Right in the Feels: “Magic Shop” by BTS

Sometimes a song is more than a song.

Sometimes a song reminds you of who you are and what you can be. Sometimes a song holds your hand and gently brings you out of the darkness and into the light. Sometimes a song gives you the words you’ve been searching your whole life to find to help you make sense of all the things you want and need and hope for.

Sometimes a song saves you.

Sometimes a song helps you save yourself.

I spent a really long part of this last year hating myself.

I didn’t want to admit it then, but I was depressed—in a way I’m not sure I’ve ever really experienced before. I had days when I just laid in bed and thought the absolute worst, meanest things about myself; days when I looked in the mirror and couldn’t find one good thing about the person looking back; days when I would cry for hours and then frantically push the heels of my hands against my eyes until they hurt when I heard the door click and knew someone was coming home and would see me because I didn’t want them to see how bad it was.

It was bad. I felt bad. And I felt so guilty for feeling so bad. Because I had my job, my health, a healthy family that I got to see every day. Compared to so many, I was so lucky.

And that just made me hate myself even more.

I focused a lot of that self-loathing on two things: my extroverted personality and my writing. Those were two things that I used to cherish—they were two things that I’d always believed made me special. But depression takes your view of yourself and distorts it like a funhouse mirror. It takes the stuff that makes you special and convinces you that it actually just makes you weird and hard to love. It makes you focus on the things people said 10 years ago about you being “exhausting” to be around or that gift you gave when someone was sad being “too much” or your writing having “no real point.” It brings out the worst in you—in my case, that’s my perfectionism, my belief that if people don’t say I’m the best at something, then I shouldn’t be doing it at all. Because what’s the point?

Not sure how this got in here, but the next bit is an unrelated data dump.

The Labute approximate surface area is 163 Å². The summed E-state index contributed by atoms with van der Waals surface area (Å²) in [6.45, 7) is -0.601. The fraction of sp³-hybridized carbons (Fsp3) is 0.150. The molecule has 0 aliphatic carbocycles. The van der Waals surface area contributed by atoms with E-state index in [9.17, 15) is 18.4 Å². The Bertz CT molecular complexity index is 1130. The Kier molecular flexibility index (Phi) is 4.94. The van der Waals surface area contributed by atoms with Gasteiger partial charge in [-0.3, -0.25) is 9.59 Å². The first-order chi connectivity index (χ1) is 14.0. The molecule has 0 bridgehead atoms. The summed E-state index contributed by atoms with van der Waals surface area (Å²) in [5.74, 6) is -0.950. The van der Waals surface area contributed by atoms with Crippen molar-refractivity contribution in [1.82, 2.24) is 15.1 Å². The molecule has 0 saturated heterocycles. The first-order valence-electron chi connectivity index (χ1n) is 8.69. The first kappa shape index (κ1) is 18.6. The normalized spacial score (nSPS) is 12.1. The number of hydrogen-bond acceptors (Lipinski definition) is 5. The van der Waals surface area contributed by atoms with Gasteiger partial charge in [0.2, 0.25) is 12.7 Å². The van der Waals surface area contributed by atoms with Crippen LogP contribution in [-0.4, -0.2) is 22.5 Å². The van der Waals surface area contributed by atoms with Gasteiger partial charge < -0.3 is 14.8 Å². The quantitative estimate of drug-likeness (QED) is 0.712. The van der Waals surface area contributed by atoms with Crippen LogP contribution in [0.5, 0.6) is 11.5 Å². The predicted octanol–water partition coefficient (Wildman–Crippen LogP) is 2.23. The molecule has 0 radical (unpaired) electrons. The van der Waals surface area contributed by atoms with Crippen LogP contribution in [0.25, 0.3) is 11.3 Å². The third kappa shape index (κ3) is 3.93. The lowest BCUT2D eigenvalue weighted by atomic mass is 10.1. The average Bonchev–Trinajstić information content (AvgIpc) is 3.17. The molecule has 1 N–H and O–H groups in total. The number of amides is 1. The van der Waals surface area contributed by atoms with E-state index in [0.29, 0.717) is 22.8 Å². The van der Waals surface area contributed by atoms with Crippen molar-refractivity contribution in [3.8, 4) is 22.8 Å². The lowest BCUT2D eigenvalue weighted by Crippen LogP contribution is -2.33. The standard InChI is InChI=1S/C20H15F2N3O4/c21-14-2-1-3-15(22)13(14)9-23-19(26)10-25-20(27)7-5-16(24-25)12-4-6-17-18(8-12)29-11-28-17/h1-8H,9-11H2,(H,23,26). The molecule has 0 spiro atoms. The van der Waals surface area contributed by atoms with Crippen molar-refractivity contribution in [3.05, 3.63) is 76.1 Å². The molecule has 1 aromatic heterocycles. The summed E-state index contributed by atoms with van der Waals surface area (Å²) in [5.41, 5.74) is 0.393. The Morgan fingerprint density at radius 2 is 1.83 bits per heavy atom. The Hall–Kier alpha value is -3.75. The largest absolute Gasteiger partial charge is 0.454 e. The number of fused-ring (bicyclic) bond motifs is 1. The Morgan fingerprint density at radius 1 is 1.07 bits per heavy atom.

To the very few people I shared my struggles with, I described it as feeling like the good things about me had atrophied during the pandemic. I felt so guilty for feeling so bad that once the dark days of winter settled in, I’d stopped feeling much of anything. And for someone whose entire personality is based on feeling things deeply and strongly, that was the worst part of it all.

I was afraid I was never going to be really happy again. That I was never going to be me again.

Then, I saw a Korean boy band perform on the Grammys.

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Right in the Feels: The Derry Girls Dance

Welcome to the first of what I hope will be many Right in the Feels posts here at NGN! This feature will break down some of my favorite emotional moments from TV shows, movies, books, etc., so feel free to share some moments you’d like to see me cover in the comments or on Twitter!

Oh, my life is changing every day
In every possible way
And oh, my dreams
It’s never quite as it seems
(Never quite as it seems)

There’s no better song to capture the spirit of Derry Girls—a show about teenagers growing up in Northern Ireland in the 1990s as the Troubles surround them with sectarian violence—than “Dreams” by The Cranberries.

This is a show about the universal life changes all teenagers deal with, but like the song says, it’s never quite as it seems.

Growing up in the middle of a traumatic historical event changes things.

And never was that dichotomy between ordinary teenage life and extraordinarily violent times made more explicit—or more moving—than at the end of the show’s Season One finale.

As Orla performs her step aerobics routine at the school talent show, she becomes the target of snickering and jeering before her cousin Erin and the rest of her friends (Michelle, Clare, and James) stand up for her and join her onstage. It’s a pitch-perfect moment of friendship that would have been enough on its own to end the season on a moving note, but it’s what comes after that takes this scene from an uplifting celebration to something far more bittersweet—and more beautiful.

As the teens dance, Erin’s family is shown watching a news report of a bombing that left at least 12 people dead. As the adults take in this traumatic event, the background music from Orla’s routine cuts out, allowing the tension to make its presence felt in a visceral way.

But then, the music starts again, and this time, it’s The Cranberries singing about life changing every day.

The episode ends with intercut moments of triumph and tragedy—life and loss. The teens continue to dance and laugh, blissfully unaware of what’s happening, while the adults stare right at the carnage on their TV screen. It’s a perfect visual representation of innocence in a world that is anything but innocent. They’re not dancing while the world around them burns because they don’t care; they’re doing it because they don’t know. Because they’re kids. And kids shouldn’t have to know.

But in the same breath, they’re not really kids anymore, either. Teenagers occupy a strange space between being too young to ignore the horrible parts of life and being too old to fully understand and accept them. So we know that once they get off the stage and get home, their worlds will get a little scarier; they’ll grow up a little bit more. Some part of the carefree light that surrounded them on that stage is going to dim.

But we also know it’s not going to go out completely.

Because they have each other.

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